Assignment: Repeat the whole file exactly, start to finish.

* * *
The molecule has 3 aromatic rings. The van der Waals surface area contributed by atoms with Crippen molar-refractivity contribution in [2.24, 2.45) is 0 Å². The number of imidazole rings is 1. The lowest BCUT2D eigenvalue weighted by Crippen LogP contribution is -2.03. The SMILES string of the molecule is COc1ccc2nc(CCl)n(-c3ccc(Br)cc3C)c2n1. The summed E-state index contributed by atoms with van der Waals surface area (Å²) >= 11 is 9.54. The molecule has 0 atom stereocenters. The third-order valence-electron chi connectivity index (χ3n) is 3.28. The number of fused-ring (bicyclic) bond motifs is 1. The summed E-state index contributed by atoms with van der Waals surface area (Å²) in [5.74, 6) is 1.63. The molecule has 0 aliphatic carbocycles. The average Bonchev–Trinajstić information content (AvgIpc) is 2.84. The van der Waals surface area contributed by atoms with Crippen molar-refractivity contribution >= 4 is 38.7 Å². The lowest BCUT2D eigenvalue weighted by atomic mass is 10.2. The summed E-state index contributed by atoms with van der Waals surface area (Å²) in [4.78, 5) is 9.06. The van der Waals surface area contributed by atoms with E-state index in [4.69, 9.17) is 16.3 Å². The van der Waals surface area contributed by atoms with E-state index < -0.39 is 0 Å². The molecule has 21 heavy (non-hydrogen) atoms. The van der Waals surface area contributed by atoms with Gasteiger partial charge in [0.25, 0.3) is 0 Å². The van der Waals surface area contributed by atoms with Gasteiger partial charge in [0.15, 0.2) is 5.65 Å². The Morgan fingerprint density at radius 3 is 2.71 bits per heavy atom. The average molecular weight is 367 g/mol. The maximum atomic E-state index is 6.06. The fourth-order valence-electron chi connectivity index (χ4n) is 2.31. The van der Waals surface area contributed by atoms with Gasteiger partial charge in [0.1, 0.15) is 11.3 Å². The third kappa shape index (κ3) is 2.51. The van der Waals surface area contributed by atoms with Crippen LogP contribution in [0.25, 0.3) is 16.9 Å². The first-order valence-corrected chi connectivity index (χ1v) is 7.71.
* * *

The molecule has 3 aromatic rings. The van der Waals surface area contributed by atoms with Crippen molar-refractivity contribution in [2.24, 2.45) is 0 Å². The number of imidazole rings is 1. The lowest BCUT2D eigenvalue weighted by Crippen LogP contribution is -2.03. The SMILES string of the molecule is COc1ccc2nc(CCl)n(-c3ccc(Br)cc3C)c2n1. The summed E-state index contributed by atoms with van der Waals surface area (Å²) >= 11 is 9.54. The molecule has 0 atom stereocenters. The third-order valence-electron chi connectivity index (χ3n) is 3.28. The number of fused-ring (bicyclic) bond motifs is 1. The summed E-state index contributed by atoms with van der Waals surface area (Å²) in [5.74, 6) is 1.63. The molecule has 0 aliphatic carbocycles. The average Bonchev–Trinajstić information content (AvgIpc) is 2.84. The van der Waals surface area contributed by atoms with Crippen molar-refractivity contribution >= 4 is 38.7 Å². The lowest BCUT2D eigenvalue weighted by atomic mass is 10.2. The summed E-state index contributed by atoms with van der Waals surface area (Å²) in [4.78, 5) is 9.06. The van der Waals surface area contributed by atoms with E-state index in [4.69, 9.17) is 16.3 Å². The van der Waals surface area contributed by atoms with E-state index < -0.39 is 0 Å². The molecule has 21 heavy (non-hydrogen) atoms. The van der Waals surface area contributed by atoms with Gasteiger partial charge in [0.25, 0.3) is 0 Å². The van der Waals surface area contributed by atoms with Gasteiger partial charge in [0.15, 0.2) is 5.65 Å². The Morgan fingerprint density at radius 3 is 2.71 bits per heavy atom. The average molecular weight is 367 g/mol. The maximum atomic E-state index is 6.06. The fourth-order valence-electron chi connectivity index (χ4n) is 2.31. The van der Waals surface area contributed by atoms with Gasteiger partial charge in [0.1, 0.15) is 11.3 Å². The third kappa shape index (κ3) is 2.51. The van der Waals surface area contributed by atoms with Crippen LogP contribution in [0.25, 0.3) is 16.9 Å². The first-order valence-corrected chi connectivity index (χ1v) is 7.71.